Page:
To understand what Albl thinks, it is helpful to look at his own words from the opening sections of chapter 10 in Reason, Faith, and Tradition.
10.1.1 is titled "Shock and Offense I: The Particularity of Jesus," so the first shocking and offensive aspect of Christian teaching on Jesus is identified as "particularity." What does this mean? Merriam-Webster gives this definition of "particular":
of, relating to, or being a single person or thing
This is clearly what Albl has in mind:
Christians claim . . . that the salvation and ultimate happiness of every person who has ever lived depends on Jesus.
Many people are understandably shocked . . . by this claim. How can it be that out of all the billions who have lived, one person would have this central role? (p. 263)
Notice that the italics on the words "one person" are original—this is Albl's own emphasis. Why would one specific human be so much more important than all of the others? Maybe Jesus was wise or virtuous, but how is it fair for the "ultimate happiness" of every one of billions of humans to depend on just one human? It seems shocking and offensive to value one human being so much more than all of the others.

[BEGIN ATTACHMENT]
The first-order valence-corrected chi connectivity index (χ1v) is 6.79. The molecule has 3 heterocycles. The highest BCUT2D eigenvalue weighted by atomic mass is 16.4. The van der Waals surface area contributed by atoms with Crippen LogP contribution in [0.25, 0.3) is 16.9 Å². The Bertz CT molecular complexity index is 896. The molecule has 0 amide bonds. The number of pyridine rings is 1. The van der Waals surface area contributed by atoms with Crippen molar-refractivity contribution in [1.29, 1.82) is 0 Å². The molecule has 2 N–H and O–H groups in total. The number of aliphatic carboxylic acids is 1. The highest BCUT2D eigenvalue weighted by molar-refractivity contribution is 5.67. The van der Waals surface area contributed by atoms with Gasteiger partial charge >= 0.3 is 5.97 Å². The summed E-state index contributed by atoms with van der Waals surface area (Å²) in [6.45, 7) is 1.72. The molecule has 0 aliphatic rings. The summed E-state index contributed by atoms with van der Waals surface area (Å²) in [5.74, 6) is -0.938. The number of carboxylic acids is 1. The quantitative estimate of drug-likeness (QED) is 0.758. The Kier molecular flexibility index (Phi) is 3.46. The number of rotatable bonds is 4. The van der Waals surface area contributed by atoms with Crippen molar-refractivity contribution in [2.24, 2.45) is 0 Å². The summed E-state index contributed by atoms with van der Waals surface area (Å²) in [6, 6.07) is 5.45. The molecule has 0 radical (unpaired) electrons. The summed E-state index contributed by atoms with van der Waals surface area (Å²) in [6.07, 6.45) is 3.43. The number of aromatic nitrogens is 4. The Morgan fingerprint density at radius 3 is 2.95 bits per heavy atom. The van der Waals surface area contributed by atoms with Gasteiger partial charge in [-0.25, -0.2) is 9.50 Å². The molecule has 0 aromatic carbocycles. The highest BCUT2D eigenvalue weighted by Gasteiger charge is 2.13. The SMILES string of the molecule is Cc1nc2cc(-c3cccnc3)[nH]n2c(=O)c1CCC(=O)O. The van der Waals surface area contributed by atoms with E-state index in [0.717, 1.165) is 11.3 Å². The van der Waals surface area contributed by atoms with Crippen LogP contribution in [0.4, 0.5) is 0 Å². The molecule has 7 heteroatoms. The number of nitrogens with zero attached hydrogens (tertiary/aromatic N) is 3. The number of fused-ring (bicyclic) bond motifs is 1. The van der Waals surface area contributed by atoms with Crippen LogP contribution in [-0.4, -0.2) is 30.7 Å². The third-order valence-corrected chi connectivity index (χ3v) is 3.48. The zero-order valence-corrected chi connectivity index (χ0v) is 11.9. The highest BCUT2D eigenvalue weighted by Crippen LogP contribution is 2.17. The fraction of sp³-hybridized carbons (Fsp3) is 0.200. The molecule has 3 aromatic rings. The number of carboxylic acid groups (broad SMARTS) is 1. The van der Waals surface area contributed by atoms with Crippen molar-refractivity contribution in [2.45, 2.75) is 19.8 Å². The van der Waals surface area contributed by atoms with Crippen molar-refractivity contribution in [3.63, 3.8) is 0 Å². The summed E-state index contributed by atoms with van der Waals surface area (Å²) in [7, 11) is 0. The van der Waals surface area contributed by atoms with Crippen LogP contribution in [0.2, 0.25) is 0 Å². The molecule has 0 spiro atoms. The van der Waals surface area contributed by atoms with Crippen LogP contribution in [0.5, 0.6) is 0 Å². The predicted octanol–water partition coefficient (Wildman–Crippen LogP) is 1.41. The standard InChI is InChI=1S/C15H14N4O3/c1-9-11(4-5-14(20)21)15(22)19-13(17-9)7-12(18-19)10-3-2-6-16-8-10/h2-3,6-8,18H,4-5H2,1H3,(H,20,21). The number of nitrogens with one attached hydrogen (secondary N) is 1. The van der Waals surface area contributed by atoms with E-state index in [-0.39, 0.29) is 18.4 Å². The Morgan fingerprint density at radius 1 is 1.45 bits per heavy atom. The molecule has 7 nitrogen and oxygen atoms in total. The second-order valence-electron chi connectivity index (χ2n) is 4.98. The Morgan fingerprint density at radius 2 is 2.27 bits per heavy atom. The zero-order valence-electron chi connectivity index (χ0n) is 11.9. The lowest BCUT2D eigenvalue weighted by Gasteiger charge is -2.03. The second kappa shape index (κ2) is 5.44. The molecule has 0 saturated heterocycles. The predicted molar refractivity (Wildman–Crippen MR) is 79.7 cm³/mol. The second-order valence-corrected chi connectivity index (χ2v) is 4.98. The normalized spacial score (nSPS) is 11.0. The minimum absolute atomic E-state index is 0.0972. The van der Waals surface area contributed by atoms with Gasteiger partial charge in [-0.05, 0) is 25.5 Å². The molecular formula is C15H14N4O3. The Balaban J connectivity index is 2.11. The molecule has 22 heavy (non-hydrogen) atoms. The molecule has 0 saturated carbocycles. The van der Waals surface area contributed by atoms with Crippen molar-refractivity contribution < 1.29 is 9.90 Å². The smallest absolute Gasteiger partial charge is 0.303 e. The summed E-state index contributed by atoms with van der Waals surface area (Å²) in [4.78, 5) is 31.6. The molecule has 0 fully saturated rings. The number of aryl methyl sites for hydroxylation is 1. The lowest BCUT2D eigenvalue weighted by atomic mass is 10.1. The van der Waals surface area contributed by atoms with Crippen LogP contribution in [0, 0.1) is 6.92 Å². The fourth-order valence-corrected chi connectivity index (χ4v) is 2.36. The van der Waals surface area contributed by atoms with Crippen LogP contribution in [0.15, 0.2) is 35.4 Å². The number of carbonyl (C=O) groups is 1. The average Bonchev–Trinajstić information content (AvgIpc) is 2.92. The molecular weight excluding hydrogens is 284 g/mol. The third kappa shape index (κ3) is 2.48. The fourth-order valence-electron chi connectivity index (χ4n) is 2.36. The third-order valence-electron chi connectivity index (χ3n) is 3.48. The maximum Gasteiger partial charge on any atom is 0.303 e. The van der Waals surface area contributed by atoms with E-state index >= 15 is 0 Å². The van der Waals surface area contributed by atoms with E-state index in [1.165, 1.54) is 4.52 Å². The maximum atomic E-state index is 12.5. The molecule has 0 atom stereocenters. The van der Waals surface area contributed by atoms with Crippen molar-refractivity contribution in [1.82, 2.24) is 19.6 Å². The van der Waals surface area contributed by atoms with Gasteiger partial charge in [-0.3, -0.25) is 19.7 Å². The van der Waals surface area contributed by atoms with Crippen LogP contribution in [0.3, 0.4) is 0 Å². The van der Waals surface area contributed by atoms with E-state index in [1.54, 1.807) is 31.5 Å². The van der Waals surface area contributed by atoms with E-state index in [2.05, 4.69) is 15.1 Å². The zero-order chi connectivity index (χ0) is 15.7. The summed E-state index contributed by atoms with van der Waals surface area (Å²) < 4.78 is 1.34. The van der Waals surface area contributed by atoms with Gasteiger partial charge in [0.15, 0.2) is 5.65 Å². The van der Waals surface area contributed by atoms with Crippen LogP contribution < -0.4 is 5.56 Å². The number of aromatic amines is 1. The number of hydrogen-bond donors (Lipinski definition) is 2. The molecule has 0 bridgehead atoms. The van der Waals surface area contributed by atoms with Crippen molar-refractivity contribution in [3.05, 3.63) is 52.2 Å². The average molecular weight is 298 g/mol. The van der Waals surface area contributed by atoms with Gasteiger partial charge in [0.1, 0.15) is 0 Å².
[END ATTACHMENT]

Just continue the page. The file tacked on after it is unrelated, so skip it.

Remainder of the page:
Section 10.1.3 is titled "Shock and Offense II: The Humility of God," where Albl states:
Christianity claims that the ultimate power in the universe, the perfect source of all goodness became a limited human—not merely . . . appeared as a human, or . . . revealed himself through the human Jesus, but . . . became human.
For many this makes no sense. (p. 264)
Again, these are Albl's original italics. For many who do believe in a God with ultimate power who is beyond every limitation, it seems impossible or contradictory for an infinite being to actually become a limited being. A mountain could be reflected in a window (appear) or could be seen through a window (revealed), but you couldn't get that mountain actually into the window—and the same seems to be true about God.
It is important to note that Albl seeks to explain and defend these shocking and offensive claims in the rest of chapter 10. Since this question is specifically about what he means by "shock and offense" rather than his answers, we won't go over his explanation and defense here. I've included a link to the Google Books preview of Reason, Faith, and Tradition, which you can search to read those sections if you are interested.